The inevitable became reality this week for Gulf District Schools.

The inevitable became reality this week for Gulf District Schools.

During a special meeting Monday, Superintendent of Schools Jim Norton officially notified the School Board and the union representing district employees of a Reduction of Force as the public schools stare down a deficit of more than $800,000 for the next budget year.

The cuts have been predicted by Norton for months, even with the voter approval of a one mill additional levy in March that continues for four years.

“We had a projected shortfall of more than $2 million without the additional one mill,” Norton said. “This school year is balanced. This is all based on next year’s projections.

“As we have known about the shortfall, even with the additional mill, we had to sit down and plan for it, to identify potential cuts. We knew this was coming.”

Notifying the School Board and union of the pending job cuts is a requirement by law.

The notification also provides some flexibility to the district on how cuts will be made.

The district, as it does each year, last month notified those personnel employed for less than three years and on annual contract that their contracts were up.

In a typical year, the district will hire nearly all those teachers back once budget numbers are clear.

The union, president Billy Hoover said, would like the district to make the cuts from that pool of teachers and not hire 30 back before cutting other teaching positions.

“They want to cut tenured teachers, which I don’t understand,” Hoover said.

However, where a Reduction of Force notification has been issued, state law mandates that districts not take seniority into account on job cuts.

“We can not make these cuts on the back of our younger teachers,” Norton said. “As the state requires, we had to decide that the number one priority was to identify our program needs of the students of Gulf County.”

Norton said the estimated number of positions eliminated in the teaching ranks to be 12-15, adding that cuts will be significantly realized through attrition.

As detailed in the Reduction of Force notification, much of the focus on job cuts will be among instructional personnel, but Norton said there will be cuts in administrative and non-instructional positions.

Among the various services the district provides, including transportation and food service, the district will also look at the viability of outsourcing custodial/janitorial services, which would eliminate 11-12 positions.

Norton, however, noted that in examining the spectrum of cuts, administrative cuts in the schools will prove difficult as each school is already operating without an assistant principal. District staff has also been reduced each of the past two years.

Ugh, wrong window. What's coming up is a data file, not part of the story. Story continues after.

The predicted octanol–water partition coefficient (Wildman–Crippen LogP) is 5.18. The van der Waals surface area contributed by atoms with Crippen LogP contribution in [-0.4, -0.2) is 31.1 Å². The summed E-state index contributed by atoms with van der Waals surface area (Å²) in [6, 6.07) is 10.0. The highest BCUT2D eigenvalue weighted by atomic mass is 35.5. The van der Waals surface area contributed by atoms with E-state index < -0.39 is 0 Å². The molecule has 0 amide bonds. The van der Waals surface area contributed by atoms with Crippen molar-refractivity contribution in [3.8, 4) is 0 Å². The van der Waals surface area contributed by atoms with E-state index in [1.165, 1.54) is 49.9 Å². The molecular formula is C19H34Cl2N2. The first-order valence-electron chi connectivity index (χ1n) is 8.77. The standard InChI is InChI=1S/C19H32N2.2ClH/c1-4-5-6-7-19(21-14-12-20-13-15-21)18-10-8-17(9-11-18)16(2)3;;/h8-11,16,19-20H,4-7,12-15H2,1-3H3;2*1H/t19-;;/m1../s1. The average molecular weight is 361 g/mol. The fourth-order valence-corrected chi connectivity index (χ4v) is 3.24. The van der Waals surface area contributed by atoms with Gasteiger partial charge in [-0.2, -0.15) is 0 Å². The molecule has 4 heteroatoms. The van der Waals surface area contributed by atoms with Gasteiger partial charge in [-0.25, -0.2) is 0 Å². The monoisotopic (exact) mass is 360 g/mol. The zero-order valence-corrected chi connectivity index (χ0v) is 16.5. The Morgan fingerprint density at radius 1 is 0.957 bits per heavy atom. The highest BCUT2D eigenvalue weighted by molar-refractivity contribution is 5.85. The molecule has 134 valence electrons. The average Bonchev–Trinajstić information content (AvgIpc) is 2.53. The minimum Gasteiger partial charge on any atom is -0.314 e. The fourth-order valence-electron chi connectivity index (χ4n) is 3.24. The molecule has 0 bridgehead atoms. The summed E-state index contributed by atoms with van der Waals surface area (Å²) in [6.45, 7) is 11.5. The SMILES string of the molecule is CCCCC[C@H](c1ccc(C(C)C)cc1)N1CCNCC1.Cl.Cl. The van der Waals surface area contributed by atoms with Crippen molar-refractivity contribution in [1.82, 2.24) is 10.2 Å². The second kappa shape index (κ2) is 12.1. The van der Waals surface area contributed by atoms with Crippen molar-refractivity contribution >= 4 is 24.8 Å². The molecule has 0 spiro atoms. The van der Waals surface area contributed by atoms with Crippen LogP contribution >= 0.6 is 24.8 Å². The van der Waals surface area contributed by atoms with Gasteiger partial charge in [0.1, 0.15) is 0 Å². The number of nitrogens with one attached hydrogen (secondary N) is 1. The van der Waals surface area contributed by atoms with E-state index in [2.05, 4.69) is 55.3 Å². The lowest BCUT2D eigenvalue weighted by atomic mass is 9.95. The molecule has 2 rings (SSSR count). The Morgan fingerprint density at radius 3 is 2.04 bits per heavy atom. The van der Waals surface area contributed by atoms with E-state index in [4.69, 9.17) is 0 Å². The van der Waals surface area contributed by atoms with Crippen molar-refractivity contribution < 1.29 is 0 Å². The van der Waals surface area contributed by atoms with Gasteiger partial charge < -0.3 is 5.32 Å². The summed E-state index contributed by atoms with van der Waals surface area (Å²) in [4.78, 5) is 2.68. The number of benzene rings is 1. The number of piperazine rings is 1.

“We are literally in the marrow,” Norton said. “We aren’t in the muscle, we aren’t in the bone. We are in the marrow.

“We do not have assistant principals in the schools. We are very light in district staff. We think we do an excellent job with the existing staff.”

Given the current numbers for public school financing in the Florida Legislature – and they are subject to change in the final weeks of the legislative session before arriving on the governor’s desk – the district will bring in $16.26 million in revenue next year against $17.128 in expenditures, translating into a shortfall of $868,249 for fiscal year 2013-14.

Included in those expenditures is $190,000 in what Norton called an “unfunded mandate” for the district to pick up 2 percent of the 3 percent employees must now pay toward retirement and $307,849 in merit-based teacher raises that can not be spent for any other use.

“Again, Tallahassee is setting the terms and passing down unfunded mandates,” Norton said. “They get to look good and bad and they make us look bad and ugly.”

Compounding that is declining enrollment.

The district receives roughly $3,200 in state financing for every full-time equivalent student. The district has lost more than 400 students the past decade.

This year alone, Wewahitchka Jr./Sr. High School saw enrollment erode by nearly 40 students, more than offsetting modest gains at the two elementary schools.

“There is $100,000 in funding lost,” Norton said. “But despite that, we are a high-performing district that ranks in the top 25 percent in the state of Florida. We have two ‘A’ schools and in comparison Bay County does not have one.

“We have wonderful schools that serve our community. To cut any further than we are going to and deliver the high level of service we do now would be an impossible task.”

The School Board will formally begin considering areas for budget cuts beginning with its next regular meeting, to be held 6 p.m. CT May 7 at Wewahitchka Elementary School.